Private players replaced state-owned companies as Argentina's biggest borrowers; economic growth in Latin America is dragged down by political risks in its biggest economies; and Mexico's growth prospects are now seen to rely more on domestic issues.
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Private players in Argentina have replaced state-owned companies as the largest debtors of the country's banks, according to Florencia Donovan of La Nacion. Compared to December 2015, where seven of the top 10 borrowers in Argentina's financial system were state-run oil and energy firms, the latest data shows that only two public companies were in the top 10 and the rest are privately owned. In the past, the financing of frozen utility tariffs in public corporations had made a dent in the banking system, but "as gas and electricity rates became clearer," the firms were able to improve their cash positions to pay off those liabilities. "The economy starts to work differently," an economist notes. "Those who are starting to need anchoring are the private ones."
Despite the public outrage caused by spending cuts in Brazil, the administration of Michel Temer should soldier on with its widely unpopular austerity program if it wants to maintain any financial credibility, Joe Leahy and Andres Schipani write for the Financial Times. The budget freeze is causing all sorts of problems for government offices, with requests for passport renewals being turned down and the police force worrying about having no fuel for patrol cars due to the absence of funds. This is a big test for Temer, who promised sweeping fiscal reforms to fix the country's immense deficits but has met a huge bottleneck when he got embroiled in the country's corruption scandal which placed his popularity ratings at an all-time low. As an analyst notes, "the political developments did curtail the economic team's ability to deliver the austerity plan," but Temer would only place his successor "in a difficult situation" if he isn't able to pass the hugely despised pensions reform before next year's elections, the authors remark.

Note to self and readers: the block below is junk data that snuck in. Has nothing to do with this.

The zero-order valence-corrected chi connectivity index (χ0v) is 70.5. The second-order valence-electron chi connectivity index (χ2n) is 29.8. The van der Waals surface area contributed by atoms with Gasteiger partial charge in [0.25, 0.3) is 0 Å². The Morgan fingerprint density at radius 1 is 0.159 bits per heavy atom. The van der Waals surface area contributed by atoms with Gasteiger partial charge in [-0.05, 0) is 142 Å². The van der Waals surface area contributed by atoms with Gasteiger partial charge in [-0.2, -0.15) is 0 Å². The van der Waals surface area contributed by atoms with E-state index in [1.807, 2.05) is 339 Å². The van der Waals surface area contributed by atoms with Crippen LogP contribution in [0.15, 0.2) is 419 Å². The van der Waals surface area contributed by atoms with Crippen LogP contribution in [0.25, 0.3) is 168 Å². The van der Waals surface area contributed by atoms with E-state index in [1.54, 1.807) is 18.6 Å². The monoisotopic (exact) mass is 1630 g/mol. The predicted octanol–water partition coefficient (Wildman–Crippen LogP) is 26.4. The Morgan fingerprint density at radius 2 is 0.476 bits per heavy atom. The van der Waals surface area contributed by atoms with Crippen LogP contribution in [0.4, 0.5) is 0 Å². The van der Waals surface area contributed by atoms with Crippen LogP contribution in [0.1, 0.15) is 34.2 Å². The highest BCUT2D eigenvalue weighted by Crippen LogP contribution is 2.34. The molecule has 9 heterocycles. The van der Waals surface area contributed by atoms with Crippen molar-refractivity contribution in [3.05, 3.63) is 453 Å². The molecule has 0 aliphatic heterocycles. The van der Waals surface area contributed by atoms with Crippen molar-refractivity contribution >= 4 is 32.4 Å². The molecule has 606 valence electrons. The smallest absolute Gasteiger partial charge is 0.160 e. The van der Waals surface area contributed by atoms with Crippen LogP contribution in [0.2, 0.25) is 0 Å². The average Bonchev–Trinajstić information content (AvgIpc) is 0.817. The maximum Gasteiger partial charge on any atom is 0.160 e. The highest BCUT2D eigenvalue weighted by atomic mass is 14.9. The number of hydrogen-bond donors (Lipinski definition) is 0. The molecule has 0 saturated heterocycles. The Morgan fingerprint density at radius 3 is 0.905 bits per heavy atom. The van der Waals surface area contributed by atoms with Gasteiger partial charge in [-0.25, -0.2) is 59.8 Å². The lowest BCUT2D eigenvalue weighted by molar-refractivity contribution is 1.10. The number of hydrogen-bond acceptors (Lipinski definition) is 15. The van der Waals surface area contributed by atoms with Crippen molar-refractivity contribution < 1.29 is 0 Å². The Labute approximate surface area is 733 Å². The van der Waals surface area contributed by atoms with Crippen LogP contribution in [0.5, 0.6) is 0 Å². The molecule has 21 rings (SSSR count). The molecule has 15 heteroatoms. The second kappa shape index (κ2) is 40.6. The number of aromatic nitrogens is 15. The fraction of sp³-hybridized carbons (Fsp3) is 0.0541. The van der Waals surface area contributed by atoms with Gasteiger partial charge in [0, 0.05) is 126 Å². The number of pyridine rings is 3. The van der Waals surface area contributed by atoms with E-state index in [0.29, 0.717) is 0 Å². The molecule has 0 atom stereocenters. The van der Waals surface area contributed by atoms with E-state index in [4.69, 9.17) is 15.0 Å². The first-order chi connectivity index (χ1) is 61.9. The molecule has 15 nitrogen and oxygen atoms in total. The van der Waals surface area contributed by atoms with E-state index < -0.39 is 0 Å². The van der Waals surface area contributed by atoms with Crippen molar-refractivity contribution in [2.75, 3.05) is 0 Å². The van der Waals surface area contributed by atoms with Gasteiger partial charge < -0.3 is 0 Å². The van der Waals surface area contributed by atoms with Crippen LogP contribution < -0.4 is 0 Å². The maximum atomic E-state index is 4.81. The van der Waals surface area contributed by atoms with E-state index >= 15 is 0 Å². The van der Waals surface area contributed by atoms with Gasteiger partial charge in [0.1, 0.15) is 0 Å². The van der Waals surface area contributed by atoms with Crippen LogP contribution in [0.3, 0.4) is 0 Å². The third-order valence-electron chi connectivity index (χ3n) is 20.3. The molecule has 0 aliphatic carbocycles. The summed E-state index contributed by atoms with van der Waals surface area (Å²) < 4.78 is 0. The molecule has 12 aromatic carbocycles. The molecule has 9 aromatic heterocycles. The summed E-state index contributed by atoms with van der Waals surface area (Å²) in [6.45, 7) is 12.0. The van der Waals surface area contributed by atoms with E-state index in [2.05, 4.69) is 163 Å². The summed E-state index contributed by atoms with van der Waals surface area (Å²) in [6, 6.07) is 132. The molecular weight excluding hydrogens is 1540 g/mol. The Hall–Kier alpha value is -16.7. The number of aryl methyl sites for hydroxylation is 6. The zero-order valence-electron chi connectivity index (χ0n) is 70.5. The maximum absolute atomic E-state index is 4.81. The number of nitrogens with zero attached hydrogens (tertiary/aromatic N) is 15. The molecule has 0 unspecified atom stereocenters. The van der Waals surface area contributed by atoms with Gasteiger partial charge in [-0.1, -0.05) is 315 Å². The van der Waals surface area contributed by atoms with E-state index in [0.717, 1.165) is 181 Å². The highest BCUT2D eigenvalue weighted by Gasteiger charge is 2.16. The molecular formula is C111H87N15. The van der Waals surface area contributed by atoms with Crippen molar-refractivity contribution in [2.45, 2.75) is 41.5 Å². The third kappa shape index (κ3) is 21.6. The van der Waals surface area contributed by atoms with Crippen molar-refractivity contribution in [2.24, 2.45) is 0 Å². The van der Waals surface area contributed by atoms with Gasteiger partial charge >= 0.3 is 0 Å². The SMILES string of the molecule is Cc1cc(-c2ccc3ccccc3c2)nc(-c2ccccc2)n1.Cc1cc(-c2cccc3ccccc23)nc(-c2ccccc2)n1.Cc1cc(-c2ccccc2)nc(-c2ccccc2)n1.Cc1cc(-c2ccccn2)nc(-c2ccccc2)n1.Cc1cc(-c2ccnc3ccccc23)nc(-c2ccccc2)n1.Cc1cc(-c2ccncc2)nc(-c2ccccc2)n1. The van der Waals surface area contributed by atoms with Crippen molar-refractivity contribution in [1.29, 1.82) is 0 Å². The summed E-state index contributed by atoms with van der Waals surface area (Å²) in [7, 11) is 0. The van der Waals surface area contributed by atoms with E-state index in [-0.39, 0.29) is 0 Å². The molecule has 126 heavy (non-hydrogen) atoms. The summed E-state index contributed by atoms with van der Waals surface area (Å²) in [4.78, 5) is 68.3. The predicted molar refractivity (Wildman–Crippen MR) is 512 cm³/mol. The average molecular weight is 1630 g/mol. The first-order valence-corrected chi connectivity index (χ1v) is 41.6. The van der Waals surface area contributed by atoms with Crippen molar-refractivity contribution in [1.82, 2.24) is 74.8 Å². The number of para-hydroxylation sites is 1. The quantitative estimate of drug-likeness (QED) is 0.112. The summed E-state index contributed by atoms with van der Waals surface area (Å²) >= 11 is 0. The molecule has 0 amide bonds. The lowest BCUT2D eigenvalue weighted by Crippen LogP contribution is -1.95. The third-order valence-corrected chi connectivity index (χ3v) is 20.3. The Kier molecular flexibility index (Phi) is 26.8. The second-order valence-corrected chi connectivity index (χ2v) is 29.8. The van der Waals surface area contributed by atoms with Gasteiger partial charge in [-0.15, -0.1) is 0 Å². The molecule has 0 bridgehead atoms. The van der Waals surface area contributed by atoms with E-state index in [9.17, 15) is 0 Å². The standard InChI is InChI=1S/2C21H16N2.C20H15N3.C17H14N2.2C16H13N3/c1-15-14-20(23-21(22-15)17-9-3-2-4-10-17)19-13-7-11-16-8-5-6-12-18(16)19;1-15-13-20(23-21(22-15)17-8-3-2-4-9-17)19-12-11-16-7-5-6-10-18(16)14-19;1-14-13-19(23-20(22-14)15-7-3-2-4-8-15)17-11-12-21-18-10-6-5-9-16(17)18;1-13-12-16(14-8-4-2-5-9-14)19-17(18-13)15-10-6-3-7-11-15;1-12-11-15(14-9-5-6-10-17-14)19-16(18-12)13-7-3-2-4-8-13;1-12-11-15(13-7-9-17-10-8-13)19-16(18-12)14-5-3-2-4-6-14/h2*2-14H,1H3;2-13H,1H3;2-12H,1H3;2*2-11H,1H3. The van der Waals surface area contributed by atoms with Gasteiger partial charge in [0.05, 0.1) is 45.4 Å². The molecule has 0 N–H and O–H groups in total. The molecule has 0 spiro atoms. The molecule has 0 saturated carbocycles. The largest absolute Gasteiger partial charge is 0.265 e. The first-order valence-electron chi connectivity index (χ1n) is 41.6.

As fears about the "Trump effect" on Mexico subside, the country's growth is now banking more on domestic affairs including politics and public security, Anthony Harrup reports for The Wall Street Journal. Growth forecasts have improved as NAFTA renegotiations are not expected to impact overall trade between the U.S. and Mexico. However, a central bank survey of 35 analysts placed the level of concern at a 5.3 average on a scale of 1 to 7, with 7 indicating the most limitations to growth. Analysts are now more worried about next year's presidential election, with opinion polls showing leftist presidential hopeful Andrés Manuel López Obrador taking the lead. Rising criminal rates, low oil production and high inflation are also seen as possible growth bumps. On a positive note, business and consumer confidence are on the rise in Mexico, with the peso at its strongest level in more than a year and unemployment at an 11-year low, the report says.
The outlook for economic growth in Latin America is bogged down by political instability in the countries most responsible for the overall production in the region, Giovanni Reyes pens for Portafolio. The International Monetary Fund forecasts growth in the region to have low recuperation rates of between 0.9% and 1.4% in 2017, as economies like Brazil, Mexico, Argentina and Venezuela face political risks. Median economies in Chile and Colombia are also facing high inequality conditions which affect their growth prospects. While there are stable and promising economies — Costa Rica, Panama and Uruguay are considered as some of the region's most functional economies and societies — their production volumes are not enough to impact regional gross domestic product, Reyes notes.